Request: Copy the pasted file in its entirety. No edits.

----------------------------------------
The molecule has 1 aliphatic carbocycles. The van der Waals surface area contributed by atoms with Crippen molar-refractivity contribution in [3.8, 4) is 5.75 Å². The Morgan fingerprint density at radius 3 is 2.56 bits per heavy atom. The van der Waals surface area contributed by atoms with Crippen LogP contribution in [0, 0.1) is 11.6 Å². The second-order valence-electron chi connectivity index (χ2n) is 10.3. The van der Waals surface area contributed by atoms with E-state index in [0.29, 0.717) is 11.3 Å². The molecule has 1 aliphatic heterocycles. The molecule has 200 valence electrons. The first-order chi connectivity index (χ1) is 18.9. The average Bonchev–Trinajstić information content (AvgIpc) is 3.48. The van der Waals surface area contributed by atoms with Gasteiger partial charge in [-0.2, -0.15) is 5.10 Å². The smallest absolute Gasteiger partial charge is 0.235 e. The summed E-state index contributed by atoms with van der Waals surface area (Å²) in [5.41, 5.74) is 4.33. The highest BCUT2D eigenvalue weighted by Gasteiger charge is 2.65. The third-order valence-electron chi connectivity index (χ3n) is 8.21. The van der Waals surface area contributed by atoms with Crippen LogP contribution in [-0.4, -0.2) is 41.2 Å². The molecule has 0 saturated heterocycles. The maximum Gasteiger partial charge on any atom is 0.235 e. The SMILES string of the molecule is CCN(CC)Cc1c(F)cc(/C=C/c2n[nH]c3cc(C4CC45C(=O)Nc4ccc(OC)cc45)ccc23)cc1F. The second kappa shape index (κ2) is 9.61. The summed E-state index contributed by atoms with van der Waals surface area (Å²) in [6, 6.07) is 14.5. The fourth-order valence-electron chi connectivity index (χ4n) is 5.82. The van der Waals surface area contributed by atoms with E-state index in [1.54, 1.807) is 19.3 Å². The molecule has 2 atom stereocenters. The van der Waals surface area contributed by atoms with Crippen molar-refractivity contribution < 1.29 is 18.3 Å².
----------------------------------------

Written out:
The molecule has 1 aliphatic carbocycles. The van der Waals surface area contributed by atoms with Crippen molar-refractivity contribution in [3.8, 4) is 5.75 Å². The Morgan fingerprint density at radius 3 is 2.56 bits per heavy atom. The van der Waals surface area contributed by atoms with Crippen LogP contribution in [0, 0.1) is 11.6 Å². The second-order valence-electron chi connectivity index (χ2n) is 10.3. The van der Waals surface area contributed by atoms with E-state index in [0.29, 0.717) is 11.3 Å². The molecule has 1 aliphatic heterocycles. The molecule has 200 valence electrons. The first-order chi connectivity index (χ1) is 18.9. The average Bonchev–Trinajstić information content (AvgIpc) is 3.48. The van der Waals surface area contributed by atoms with Gasteiger partial charge in [-0.2, -0.15) is 5.10 Å². The smallest absolute Gasteiger partial charge is 0.235 e. The summed E-state index contributed by atoms with van der Waals surface area (Å²) in [5.41, 5.74) is 4.33. The highest BCUT2D eigenvalue weighted by Gasteiger charge is 2.65. The third-order valence-electron chi connectivity index (χ3n) is 8.21. The van der Waals surface area contributed by atoms with Crippen LogP contribution in [-0.4, -0.2) is 41.2 Å². The molecule has 0 saturated heterocycles. The maximum Gasteiger partial charge on any atom is 0.235 e. The SMILES string of the molecule is CCN(CC)Cc1c(F)cc(/C=C/c2n[nH]c3cc(C4CC45C(=O)Nc4ccc(OC)cc45)ccc23)cc1F. The second kappa shape index (κ2) is 9.61. The summed E-state index contributed by atoms with van der Waals surface area (Å²) in [6, 6.07) is 14.5. The fourth-order valence-electron chi connectivity index (χ4n) is 5.82. The van der Waals surface area contributed by atoms with E-state index in [1.54, 1.807) is 19.3 Å². The molecule has 2 atom stereocenters. The van der Waals surface area contributed by atoms with Crippen molar-refractivity contribution < 1.29 is 18.3 Å².